Photos: Damaging storms leave over 140,000 without power in mid-Atlantic

By Brian Lada, AccuWeather meteorologist and staff writer
May 16, 2018, 3:58:56 AM EDT


The week kicked off with severe weather in the mid-Atlantic as a line of storms brought damaging winds to areas from southeastern Ohio through eastern Virginia.

“Storms drastically intensified in central and eastern Ohio and continued to intensify as they approached Washington, D.C.,” said AccuWeather Meteorologist Alyson Hoegg.

The worst of the storms focused on northeastern West Virginia, northern Virginia and the Washington, D.C., metro area where hail as large as quarters and wind gusts over 50 mph were common.

These strong winds brought down trees and power lines across the region, resulting in widespread power outages. In some cases, falling trees caused property damage.

Over 122,000 electric customers in Virginia and 20,000 in West Virginia were without power early on Monday night in the wake of the storms.

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The Federal Aviation Administration (FAA) imposed temporary ground stops at Ronald Reagan Washington National Airport and Washington Dulles International Airport, contributing to hundreds of flight delays and dozens of cancellations across the region.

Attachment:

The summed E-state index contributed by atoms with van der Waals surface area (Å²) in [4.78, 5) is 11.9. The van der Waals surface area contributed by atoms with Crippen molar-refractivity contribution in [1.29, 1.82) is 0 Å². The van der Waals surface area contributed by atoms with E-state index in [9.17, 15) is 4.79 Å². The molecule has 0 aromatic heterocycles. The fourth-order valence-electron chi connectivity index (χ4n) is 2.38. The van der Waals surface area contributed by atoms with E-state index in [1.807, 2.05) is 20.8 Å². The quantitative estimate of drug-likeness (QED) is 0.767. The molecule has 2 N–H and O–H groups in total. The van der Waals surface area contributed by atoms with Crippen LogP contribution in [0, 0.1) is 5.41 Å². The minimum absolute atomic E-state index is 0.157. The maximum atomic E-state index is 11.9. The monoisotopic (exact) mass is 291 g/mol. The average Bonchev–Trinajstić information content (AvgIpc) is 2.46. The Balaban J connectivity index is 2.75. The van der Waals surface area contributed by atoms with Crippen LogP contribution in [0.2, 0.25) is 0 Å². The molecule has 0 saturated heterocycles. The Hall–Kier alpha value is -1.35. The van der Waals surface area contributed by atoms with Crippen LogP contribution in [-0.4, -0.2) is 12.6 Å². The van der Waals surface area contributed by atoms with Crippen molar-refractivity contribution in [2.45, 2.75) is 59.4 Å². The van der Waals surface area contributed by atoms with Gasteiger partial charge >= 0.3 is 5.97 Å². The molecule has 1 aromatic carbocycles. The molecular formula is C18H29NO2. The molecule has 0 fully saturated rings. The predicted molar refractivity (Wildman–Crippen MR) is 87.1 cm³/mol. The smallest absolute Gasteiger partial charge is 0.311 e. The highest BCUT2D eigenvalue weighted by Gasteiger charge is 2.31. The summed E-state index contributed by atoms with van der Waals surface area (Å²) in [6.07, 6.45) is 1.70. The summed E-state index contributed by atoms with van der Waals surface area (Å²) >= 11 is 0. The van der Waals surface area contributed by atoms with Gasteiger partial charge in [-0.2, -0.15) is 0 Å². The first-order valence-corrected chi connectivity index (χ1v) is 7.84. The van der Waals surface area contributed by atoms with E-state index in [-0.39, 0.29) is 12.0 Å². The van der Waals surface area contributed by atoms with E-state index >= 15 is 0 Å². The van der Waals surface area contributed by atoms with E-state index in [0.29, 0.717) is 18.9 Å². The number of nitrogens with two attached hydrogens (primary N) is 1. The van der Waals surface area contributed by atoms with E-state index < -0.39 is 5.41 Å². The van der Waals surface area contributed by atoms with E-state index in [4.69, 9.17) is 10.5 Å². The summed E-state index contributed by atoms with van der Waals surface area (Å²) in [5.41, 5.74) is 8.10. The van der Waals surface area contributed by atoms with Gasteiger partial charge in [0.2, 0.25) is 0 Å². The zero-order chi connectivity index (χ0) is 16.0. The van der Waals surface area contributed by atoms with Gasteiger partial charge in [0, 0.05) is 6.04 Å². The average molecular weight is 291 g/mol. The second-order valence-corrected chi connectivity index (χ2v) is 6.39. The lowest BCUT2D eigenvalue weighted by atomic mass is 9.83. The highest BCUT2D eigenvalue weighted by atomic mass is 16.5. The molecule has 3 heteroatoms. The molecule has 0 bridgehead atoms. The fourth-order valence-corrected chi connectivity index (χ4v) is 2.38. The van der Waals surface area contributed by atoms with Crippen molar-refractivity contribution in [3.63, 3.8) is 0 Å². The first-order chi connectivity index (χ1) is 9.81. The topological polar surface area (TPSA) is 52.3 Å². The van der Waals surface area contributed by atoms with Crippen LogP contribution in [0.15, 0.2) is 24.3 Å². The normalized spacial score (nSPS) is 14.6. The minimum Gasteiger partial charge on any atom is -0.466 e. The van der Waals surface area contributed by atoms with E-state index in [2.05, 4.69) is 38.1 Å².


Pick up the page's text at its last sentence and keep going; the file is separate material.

The ground stop at Washington Dulles was put in place just minutes after the National Weather Service issued a tornado warning for an approaching storm; however, no tornado has been confirmed.

People in the airport took shelter at the airport’s underground train tunnel until the storm had passed.


Additional rounds of severe thunderstorms are possible across the mid-Atlantic this week.

“Severe thunderstorms may target areas farther to the east and north in the mid-Atlantic on Tuesday,” said AccuWeather Senior Meteorologist Kristina Pydynowski.

shelf cloud

The leading edge of a severe thunderstorm west of Washington, D.C. on Monday afternoon. (Photo/Anthony Venafro)


storm damage

A fallen tree caused property damage near Reston, Virginia. (Photo/Douglas Errett)




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